DETROIT - The United Autoworkers (UAW) union's strike against General Motors is in its second week.
The UAW and GM could reach a tentative agreement any day that would end the ongoing strike.
Saturday marks the 13th day since union leaders decided to initiate a national strike Sunday, Sept. 15, against the automaker. By the next day, nearly 50,000 union members had stopped reporting to work.
Last weekend, things seemed to be moving forward on negotiations between General Motors and the UAW. Sources said "good progress" was made last Saturday between the union and GM.
The first part of this second week, however, has passed without any tentative deal. Talks between the two parties have centered around wages, profit-sharing and a faster route to full-time wages. One of the top sticking points seems to be the use of temporary workers.
On Wednesday afternoon, UAW Vice President and Director Terry Dittes said in a statement that "all unsettled proposals are now at the Main Table and have been presented to General Motors, and we are awaiting their response."
On Thursday, GM released a statement explaining it had reinstated health care benefits for striking workers. That was a sharp turn from what was announced more than a week earlier. On Sept. 17, GM had announced it moved all striking UAW union members to COBRA health insurance coverage.
The automaker, however, released a statement on Thursday explaining there was "confusion" and that it has "chosen to work with our providers to keep all benefits fully in place for striking hourly employees."
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Sunday was called a "Day of Solidarity," an event where all union members were encouraged to walk the picket line. Democratic presidential candidate U.S. Sen. Elizabeth Warren, of Massachusetts, protested with workers at the GM Detroit-Hamtramck Assembly Plant, expressing solidarity with them.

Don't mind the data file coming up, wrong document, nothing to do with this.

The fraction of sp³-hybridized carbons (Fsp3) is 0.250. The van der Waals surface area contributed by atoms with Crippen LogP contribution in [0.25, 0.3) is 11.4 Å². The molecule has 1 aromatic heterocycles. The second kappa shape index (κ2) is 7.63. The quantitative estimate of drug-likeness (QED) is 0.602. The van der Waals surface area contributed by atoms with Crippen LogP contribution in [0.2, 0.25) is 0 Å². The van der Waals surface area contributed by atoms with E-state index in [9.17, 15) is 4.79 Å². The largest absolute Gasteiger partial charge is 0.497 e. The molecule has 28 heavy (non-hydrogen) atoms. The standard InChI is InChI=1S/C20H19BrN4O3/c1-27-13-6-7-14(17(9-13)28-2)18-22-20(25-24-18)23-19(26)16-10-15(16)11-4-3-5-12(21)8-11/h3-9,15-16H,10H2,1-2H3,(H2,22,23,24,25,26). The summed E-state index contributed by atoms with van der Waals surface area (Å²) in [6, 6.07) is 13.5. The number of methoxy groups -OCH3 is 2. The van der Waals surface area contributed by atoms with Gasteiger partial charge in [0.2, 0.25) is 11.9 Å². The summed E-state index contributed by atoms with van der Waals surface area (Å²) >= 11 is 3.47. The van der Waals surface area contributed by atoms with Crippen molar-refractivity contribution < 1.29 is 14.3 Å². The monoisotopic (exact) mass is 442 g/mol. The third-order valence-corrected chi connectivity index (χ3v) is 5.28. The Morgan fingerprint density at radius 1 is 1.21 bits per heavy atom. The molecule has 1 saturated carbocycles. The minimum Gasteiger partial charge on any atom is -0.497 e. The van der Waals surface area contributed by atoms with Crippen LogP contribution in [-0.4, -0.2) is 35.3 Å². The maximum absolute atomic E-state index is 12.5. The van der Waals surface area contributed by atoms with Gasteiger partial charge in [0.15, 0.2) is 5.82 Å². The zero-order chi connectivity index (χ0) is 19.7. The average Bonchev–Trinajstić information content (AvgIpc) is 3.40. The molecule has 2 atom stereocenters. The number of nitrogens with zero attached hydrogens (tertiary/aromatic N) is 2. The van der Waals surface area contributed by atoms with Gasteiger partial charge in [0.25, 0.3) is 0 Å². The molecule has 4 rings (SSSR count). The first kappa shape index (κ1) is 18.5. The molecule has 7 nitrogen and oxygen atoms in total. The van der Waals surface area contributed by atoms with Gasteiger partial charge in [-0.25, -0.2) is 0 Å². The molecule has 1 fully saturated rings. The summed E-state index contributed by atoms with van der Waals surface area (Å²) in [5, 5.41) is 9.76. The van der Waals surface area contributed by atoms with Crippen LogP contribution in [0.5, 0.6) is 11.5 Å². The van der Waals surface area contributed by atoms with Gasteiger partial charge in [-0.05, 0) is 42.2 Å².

Similar Solidarity Sunday protests were held around the country in support of GM workers and members of the United Auto Workers.
The UAW said workers are striking to secure:
- Fair wages
- Affordable healthcare
- Their share of profits
- Job security
- A defined path to permanent seniority for temp workers
GM said it presented "a strong offer that improves wages, benefits and grows U.S. jobs in substantive ways."
Overall, union workers have shut down 33 manufacturing plants in nine states and 22 parts distribution warehouses. Negotiations between the two parties have been underway all week, but it's unclear when a new deal could be reached and when the strike will end.
Work has idled a GM engine facility in Saint Catherine's, Ontario due to a parts shortage. Workers at the Oshawa Ontario Truck Plant were laid off last week due to a parts shortage.
UAW members also initiated a strike against Aramark in Michigan and Ohio. About 850 union workers went on strike against Armark the day before the UAW-GM strike started.
"We have UAW members who work long, hard hours and are still on public assistance," said Gerald Kariem, Director of UAW Region 1D. "It's shameful."
Aramark maintenance workers in Hamtramck, Warren, Flint, Grand Blanc and Parma, Ohio have been working on an extended contract since March of 2018, the UAW said.
Key issues involve wages, caps on health insurance, vacation time and 401k retirement.
"Every day, UAW members go to work and keep these plants profitable," said UAW Region 1 Director Frank Stuglin. "It's astounding that Aramark has not agreed to bargain in good faith over their contributions."
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